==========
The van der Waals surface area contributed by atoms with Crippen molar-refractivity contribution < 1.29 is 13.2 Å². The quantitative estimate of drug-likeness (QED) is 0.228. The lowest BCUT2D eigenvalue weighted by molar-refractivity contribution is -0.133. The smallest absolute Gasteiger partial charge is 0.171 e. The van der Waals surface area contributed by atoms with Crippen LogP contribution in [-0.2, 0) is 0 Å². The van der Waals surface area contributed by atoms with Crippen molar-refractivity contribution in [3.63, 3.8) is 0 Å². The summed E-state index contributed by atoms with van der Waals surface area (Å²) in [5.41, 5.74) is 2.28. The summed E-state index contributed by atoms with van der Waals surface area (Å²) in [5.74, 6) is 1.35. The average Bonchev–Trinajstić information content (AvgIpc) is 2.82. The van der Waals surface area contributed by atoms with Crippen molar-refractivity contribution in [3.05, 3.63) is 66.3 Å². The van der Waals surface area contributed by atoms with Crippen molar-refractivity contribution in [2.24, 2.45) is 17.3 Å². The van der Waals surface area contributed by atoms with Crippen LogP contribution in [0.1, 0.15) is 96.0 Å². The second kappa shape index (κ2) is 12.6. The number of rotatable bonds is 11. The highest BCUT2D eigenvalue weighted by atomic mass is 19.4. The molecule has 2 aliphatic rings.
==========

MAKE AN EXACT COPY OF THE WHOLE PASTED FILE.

The van der Waals surface area contributed by atoms with Crippen molar-refractivity contribution < 1.29 is 13.2 Å². The quantitative estimate of drug-likeness (QED) is 0.228. The lowest BCUT2D eigenvalue weighted by molar-refractivity contribution is -0.133. The smallest absolute Gasteiger partial charge is 0.171 e. The van der Waals surface area contributed by atoms with Crippen LogP contribution in [-0.2, 0) is 0 Å². The van der Waals surface area contributed by atoms with Crippen molar-refractivity contribution in [3.63, 3.8) is 0 Å². The summed E-state index contributed by atoms with van der Waals surface area (Å²) in [5.41, 5.74) is 2.28. The summed E-state index contributed by atoms with van der Waals surface area (Å²) in [5.74, 6) is 1.35. The average Bonchev–Trinajstić information content (AvgIpc) is 2.82. The van der Waals surface area contributed by atoms with Crippen molar-refractivity contribution in [3.05, 3.63) is 66.3 Å². The van der Waals surface area contributed by atoms with Crippen molar-refractivity contribution in [2.24, 2.45) is 17.3 Å². The van der Waals surface area contributed by atoms with Crippen LogP contribution in [0.1, 0.15) is 96.0 Å². The second kappa shape index (κ2) is 12.6. The number of rotatable bonds is 11. The highest BCUT2D eigenvalue weighted by atomic mass is 19.4. The molecule has 2 aliphatic rings.